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Plot: paranoid delusional drives aimlessly around the Nevada desert.

If it weren’t for eloquent film vlogger Georg Rockall-Schmidt we probably would never have been exposed to the deranged world of independent Las Vegas filmmaker Neil Breen. Breen was an architect, and one-time real estate agent, who like entrepreneurs-turned-filmmakers Hal Warren and H.B. Halicki before him took to writing, producing, and directing his own films as a bizarre part-time hobby. Since debuting with the opaque Double Down in 2005 Breen has directed an additional four features. Double Down has all known Breen-isms that would make their return, in one form or another, in I Am Here… Now (2009), Fateful Findings (2013), Pass Thru (2016), and Twisted Pair (2018). Once you see a Neil Breen film you can never unsee it again. It has the power to ensnare, or to annoy.

While other directors dabble in easily exploitable genres (action/science fiction or fantasy/horror) Neil Breen is, like Gabriella Cilmi, on a mission. Almost every one of his productions has been thinly-veiled Christian propaganda, filled with heavy-handed, overt symbolism; a gratuitous helping of stock footage and PG-13 nudity (something which has faded out in his post-2013 offerings). Double Down was the first of Breen’s nigh-on inpenetrable metaphorical religious-patriotic-jingoistic supernatural thrillers. Next to Neil Breen, a hack as Tommy Wiseau comes across as soberingly, shockingly lucid in comparison. Truly, Neil Breen is the Christian wingnut reincarnation of Coleman Francis and Double Down is his The Beast Of Yucca Flats (1961) for the millennial and Instagram generation. It will make you pine for the competence of Coleman Francis.

Double Down takes the concept of outsider art to whole new, previously unseen levels. This is fringe cinema taken to the utmost extreme. Neil Breen’s debut is so outré that it has to be seen to be even believed that such a thing exist. It makes for compelling viewing to see every written (and unwritten) rule of cinema broken and trampled upon. The Asylum, TomCat Films, and Kings Of Horror have better directors on average. Helming a feature film is a daunting task under any circumstance and it’s probably down to simple economics that Breen has taken to manning every department possible. As the old saying goes, just because you can do something doesn't mean that you should.

There’s something endearing about the idealism of the Neil Breen canon. Every one of his productions handles some important socio-political-economical problem and casts himself as a messianic Christ-like figure that prepares mankind for salvation. The Judeo-Christian rhetoric is a constant in every Breen production, as are trashy braless, blonde and brunette women, ostensibly many years Breen’s junior, who will shed clothes in one or more scenes, but never expose themselves. Double Down is the only truly original Neil Breen feature as I Am Here… Now (2009), Pass Thru (2016), and Twisted Pair (2018) all are loose remakes of existing older properties. Fateful Findings (2013) is a loose reimagining of Double Down even though it’s not acknowledged as such. If you’ve seen Double Down you’ve seen Fateful Findings (2013).

In the Nevada deserts a man sporting a black wifebeater, denims, and snakeskin boots clacks away at various laptops and cellphones. He is Aaron Brand (Neil Breen), a much sought-after covert operative and mercenary for the highest bidder, and he’s caught in an inter-dimensional time loop. He’s a decorated military veteran, a genius computer scientist, and a devoted husband to a loving wife (Laura Hale). One day his wife was assassinated by agents of the very government Brand had pledged his loyalty to. Brand transfers his dead wife’s consciousness into his laptops as an AI construct. In the trunk of his car he keeps her lifeless body in hopes of one day reviving her. Vowing to expose the widespread corruption of his government and bringing those responsible to justice, Brand has planned a relatively minor act of bio-terrorism in Las Vegas. That attack will function as a distraction to a much-larger coordinated act of terrorism that will bring the corrupt government to its knees. Under the threat of detonating explosives in seven strategically important cities and massive civilian casualties Brand will coerce the government into doing his bidding. While he’s preparing and putting his masterplan in motion Aaron is constantly haunted by memories of his dead wife, their shared childhood, all while he’s susceptible to periodic blackouts and sudden fits of clinical depression. Every time he blacks out he’s forced to relive a random timeline from his days as a high-ranking government agent and face his various victims.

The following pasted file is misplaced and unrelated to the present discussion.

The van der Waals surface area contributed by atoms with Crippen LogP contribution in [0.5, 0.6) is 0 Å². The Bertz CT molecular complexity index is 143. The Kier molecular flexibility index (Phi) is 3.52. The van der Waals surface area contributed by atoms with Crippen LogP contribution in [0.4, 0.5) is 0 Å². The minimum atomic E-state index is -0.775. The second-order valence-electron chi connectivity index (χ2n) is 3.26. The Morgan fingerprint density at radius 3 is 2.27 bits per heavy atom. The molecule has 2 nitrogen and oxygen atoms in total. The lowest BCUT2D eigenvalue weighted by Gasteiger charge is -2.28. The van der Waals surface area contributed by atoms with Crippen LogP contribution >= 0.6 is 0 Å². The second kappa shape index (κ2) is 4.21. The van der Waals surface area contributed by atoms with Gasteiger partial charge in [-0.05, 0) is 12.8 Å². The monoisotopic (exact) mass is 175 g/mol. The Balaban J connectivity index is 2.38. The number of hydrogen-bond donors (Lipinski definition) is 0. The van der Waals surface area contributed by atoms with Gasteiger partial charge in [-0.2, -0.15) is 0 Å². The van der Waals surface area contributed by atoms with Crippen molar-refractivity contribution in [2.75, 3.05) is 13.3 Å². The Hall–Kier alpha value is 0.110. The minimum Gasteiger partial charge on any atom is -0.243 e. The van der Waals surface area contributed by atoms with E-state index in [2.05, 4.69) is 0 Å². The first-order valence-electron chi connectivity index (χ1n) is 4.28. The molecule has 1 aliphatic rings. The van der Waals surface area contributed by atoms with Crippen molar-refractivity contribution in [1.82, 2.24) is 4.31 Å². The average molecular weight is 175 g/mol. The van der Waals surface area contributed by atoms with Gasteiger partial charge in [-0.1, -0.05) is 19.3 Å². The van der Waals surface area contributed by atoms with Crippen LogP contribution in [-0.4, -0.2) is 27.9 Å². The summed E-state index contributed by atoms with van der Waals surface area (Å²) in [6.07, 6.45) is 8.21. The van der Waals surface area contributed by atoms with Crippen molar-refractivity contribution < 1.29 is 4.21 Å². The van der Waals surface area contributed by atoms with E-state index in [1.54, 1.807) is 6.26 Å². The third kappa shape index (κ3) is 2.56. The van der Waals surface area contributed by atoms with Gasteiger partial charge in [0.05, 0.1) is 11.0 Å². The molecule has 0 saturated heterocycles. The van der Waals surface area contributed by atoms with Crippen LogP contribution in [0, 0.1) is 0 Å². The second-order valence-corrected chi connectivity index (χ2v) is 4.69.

One day he finds God (George Kerr) in a cave and is given a rock which he believes to have magical properties. A friend invites him to dinner and Brands lays hands on his friend’s daughter Megan (Alexis Fitting) to cure her of brain cancer. She dies anyway. In another hallucination, or alternate timeline, he meets the ghosts of his parents (Maynard and Rose Mahler). Endowed with near god-like powers Aaron allows the hotels on the Strip to be evacuated before he razes the den of sin and secularism to the ground. He does this in audience of the Director of the FBI (Alan Rogers), the Director of Homeland Security (Huel Washington), the Director of the CIA (Bill Frid) and a senator (Marry Taylor). It dawns upon him that all his various lived (and re-lived) timelines share a common element: Nevada. Having exorcised his demons Aaron at long last finds peace within himself. As a result the time loop is closed and Brand is returned to his own time. Now that he’s been imbued with godly powers Aaron resurrects his wife and destroys his laptops and equipment now that her construct is no longer needed. Happily reunited with the love of his life the two walk off hand in hand into the horizon. Corruption has been ended, the guilty have been punished, and Brand has been reunited with his lost Lenore. Everything is right with the world again…